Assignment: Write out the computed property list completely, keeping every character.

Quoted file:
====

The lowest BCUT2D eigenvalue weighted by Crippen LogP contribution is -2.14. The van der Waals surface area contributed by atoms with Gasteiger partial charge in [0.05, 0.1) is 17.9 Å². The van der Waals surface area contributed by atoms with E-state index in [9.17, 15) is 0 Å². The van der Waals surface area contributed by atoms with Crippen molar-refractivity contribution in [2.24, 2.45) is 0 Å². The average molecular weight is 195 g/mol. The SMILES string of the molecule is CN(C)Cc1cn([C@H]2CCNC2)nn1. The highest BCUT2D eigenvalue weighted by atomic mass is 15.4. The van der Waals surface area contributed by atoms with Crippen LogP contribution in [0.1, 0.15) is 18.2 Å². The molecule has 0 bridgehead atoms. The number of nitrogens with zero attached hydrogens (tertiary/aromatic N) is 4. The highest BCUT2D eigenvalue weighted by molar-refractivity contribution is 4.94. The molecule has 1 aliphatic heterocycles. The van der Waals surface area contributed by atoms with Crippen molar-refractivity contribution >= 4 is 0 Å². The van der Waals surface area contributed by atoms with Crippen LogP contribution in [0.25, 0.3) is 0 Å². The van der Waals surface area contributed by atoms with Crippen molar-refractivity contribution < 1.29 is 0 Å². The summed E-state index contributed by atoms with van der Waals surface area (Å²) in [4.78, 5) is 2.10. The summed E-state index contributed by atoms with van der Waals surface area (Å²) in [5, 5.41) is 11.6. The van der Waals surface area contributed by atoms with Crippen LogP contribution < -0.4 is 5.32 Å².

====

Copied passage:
The lowest BCUT2D eigenvalue weighted by Crippen LogP contribution is -2.14. The van der Waals surface area contributed by atoms with Gasteiger partial charge in [0.05, 0.1) is 17.9 Å². The van der Waals surface area contributed by atoms with E-state index in [9.17, 15) is 0 Å². The van der Waals surface area contributed by atoms with Crippen molar-refractivity contribution in [2.24, 2.45) is 0 Å². The average molecular weight is 195 g/mol. The SMILES string of the molecule is CN(C)Cc1cn([C@H]2CCNC2)nn1. The highest BCUT2D eigenvalue weighted by atomic mass is 15.4. The van der Waals surface area contributed by atoms with Crippen LogP contribution in [0.1, 0.15) is 18.2 Å². The molecule has 0 bridgehead atoms. The number of nitrogens with zero attached hydrogens (tertiary/aromatic N) is 4. The highest BCUT2D eigenvalue weighted by molar-refractivity contribution is 4.94. The molecule has 1 aliphatic heterocycles. The van der Waals surface area contributed by atoms with Crippen molar-refractivity contribution >= 4 is 0 Å². The van der Waals surface area contributed by atoms with Crippen LogP contribution in [0.25, 0.3) is 0 Å². The van der Waals surface area contributed by atoms with Crippen molar-refractivity contribution < 1.29 is 0 Å². The summed E-state index contributed by atoms with van der Waals surface area (Å²) in [4.78, 5) is 2.10. The summed E-state index contributed by atoms with van der Waals surface area (Å²) in [5, 5.41) is 11.6. The van der Waals surface area contributed by atoms with Crippen LogP contribution < -0.4 is 5.32 Å².